McDermott was embarrassingly reinstated, but sacked again at the end of the campaign, and the club have now appointed a manager who was last axed from Blue Square Premier outfit Forest Green Rovers.
Aurelio De Laurentiis: Napoli
Napoli president Aurelio De Laurentiis has threatened to uproot the Italian side and move to England this summer due to the lack of investment being made in the club’s stadium facilities, currently owned by Napoli city council.
His outspoken nature has unsurprisingly led to his relationship with the fans turning sour, while a past angry confrontation with a supporter has somewhat worsened his reputation.
Fawaz Al-Hasawi: Nottingham Forest
Nottingham Forest had dreams of reaching the Premier League upon the arrival of the Al-Hasawi family, but questionable managerial appointments has seen such hopes shattered, and now promotion from the Championship appears more of a passing fancy than a genuine aspiration.
Supporters aren’t holding out hope for any success under Fawaz Al-Hasawi.
Suleyman Kerimov: Anzhi Makhachkala
Anzhi Makhachkala supporters were dreaming of league and European success after owner Suleyman Kerimov invested millions into the recruitment of stellar talent, but he was soon left to cut the budget and watch as big-name players left the Russian side in a mass exodus, while managerial casualties have become a common occurrence in recent years too.
Venky’s: Blackburn Rovers
Blackburn Rovers supporters lost all faith under Venky’s ownership, as their arrival saw the sacking of experienced manager Sam Allardyce and the appointment of coach Steve Kean in his place, who endured relegation to the Championship.
Debts continue to cripple the club’s finances as second-tier football has now become familiar.
Abdullah Bin Nasser Bin Abdullah Al Ahmed Al Thani: Malaga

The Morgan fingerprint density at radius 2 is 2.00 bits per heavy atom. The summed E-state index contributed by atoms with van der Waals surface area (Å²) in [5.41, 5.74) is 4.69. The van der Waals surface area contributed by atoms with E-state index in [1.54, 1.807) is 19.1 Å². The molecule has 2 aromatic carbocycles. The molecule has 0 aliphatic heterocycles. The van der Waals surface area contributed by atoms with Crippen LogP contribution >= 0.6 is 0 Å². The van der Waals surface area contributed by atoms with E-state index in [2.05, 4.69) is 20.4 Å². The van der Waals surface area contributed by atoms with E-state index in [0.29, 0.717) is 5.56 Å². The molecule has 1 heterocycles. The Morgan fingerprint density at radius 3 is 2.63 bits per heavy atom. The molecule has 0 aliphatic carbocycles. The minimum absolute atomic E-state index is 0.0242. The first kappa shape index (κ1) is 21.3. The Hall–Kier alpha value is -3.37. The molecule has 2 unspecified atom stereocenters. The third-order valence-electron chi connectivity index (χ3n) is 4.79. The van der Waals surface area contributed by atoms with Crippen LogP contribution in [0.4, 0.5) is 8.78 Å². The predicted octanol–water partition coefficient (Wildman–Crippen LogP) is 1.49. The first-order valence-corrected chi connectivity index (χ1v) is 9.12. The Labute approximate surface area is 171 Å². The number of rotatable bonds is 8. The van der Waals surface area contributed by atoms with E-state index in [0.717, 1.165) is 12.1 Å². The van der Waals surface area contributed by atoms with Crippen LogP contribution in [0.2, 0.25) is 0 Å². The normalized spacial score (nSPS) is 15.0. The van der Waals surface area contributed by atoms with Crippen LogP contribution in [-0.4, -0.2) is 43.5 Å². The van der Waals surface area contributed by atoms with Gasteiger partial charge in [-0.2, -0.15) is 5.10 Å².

Abdullah bin Nasser bin Abdullah Al Ahmed Al Thani's arrival as Malaga president saw lucrative investment in the club, with hopes of finally ending Real Madrid and Barcelona’s stranglehold on the La Liga title, while becoming a long-term force in Europe.
However, the club racked up crippling debts, found themselves banned from European competition as a result and were forced to sell their stars to get money back. Supporters have understandably lost love with Sheikh Abdullah Al-Thani.
Steve Morgan: Wolverhampton Wanderers
With double relegation and a questionable managerial appointment coming under Steve Morgan’s ownership at Wolverhampton Wanderers recently, it will take more than last season’s promotion back to the second tier to have the supporters on side again.
Ellis Short: Sunderland
Sunderland owner Ellis Short is another man who has made controversial managerial decisions which has seen the club’s objectives greatly change.
Surviving relegation is one of the Black Cats’ recent achievements, but a trip to Wembley, albeit ending in a League Cup final defeat, lessened supporters anger at Short somewhat. He still remains a man who divides opinion with the fans.
Claudio Lotito: SS Lazio
Questionable player sales and being twice banned from football for scandal and third party ownership of two players has done nothing to amend his relationship with the Lazio supporters. Poor league finishes in the last two seasons and the sale of talented players has seen fans question his ambition.
David Gold and David Sullivan: West Ham
Co-chairmen David Gold and David Sullivan lost support following their unwavering loyalty to manager Sam Allardyce, despite constant dispute from the fans about playing style.
With West Ham becoming embroiled in a relegation battle last season, their decision to keep Allardyce was justified in the end after the club achieved Premier League survival, but made them more unpopular.
This summer’s objective of instilling a more attractive playing style won’t appease the fans.
George Becali: Steaua Bucuresti
George "Gigi" Becali’s outspoken nature has seen him lose a lot of fans during his ownership of Steaua. His views on sexual preference, women and religion has alienated himself with the supporters, despite the club winning last season’s title.
His inflated ego and questionable methods of raising his fortune won’t be forgotten about either.
Pete Winkelman: MK Dons
MK Dons owner Pete Winkelman was the man who uprooted Wimbledon from London to Milton Keynes and changed their name, becoming a target of abuse in the process.
His decision has led to a divide, but while he’s shouldered the blame, he lost a host of fans in the process.
Dale Vince: Forest Green Rovers
Dale Vince’s arrival as owner of Forest Green Rovers saw him abolish red meats being eaten at the ground, while plunging a lot of money into the club to ensure promotion, but questionable managerial appointments has seen the club remain in the Blue Square Premier four years on.
Fans are unsurprisingly not impressed with Vince’s reign at the club.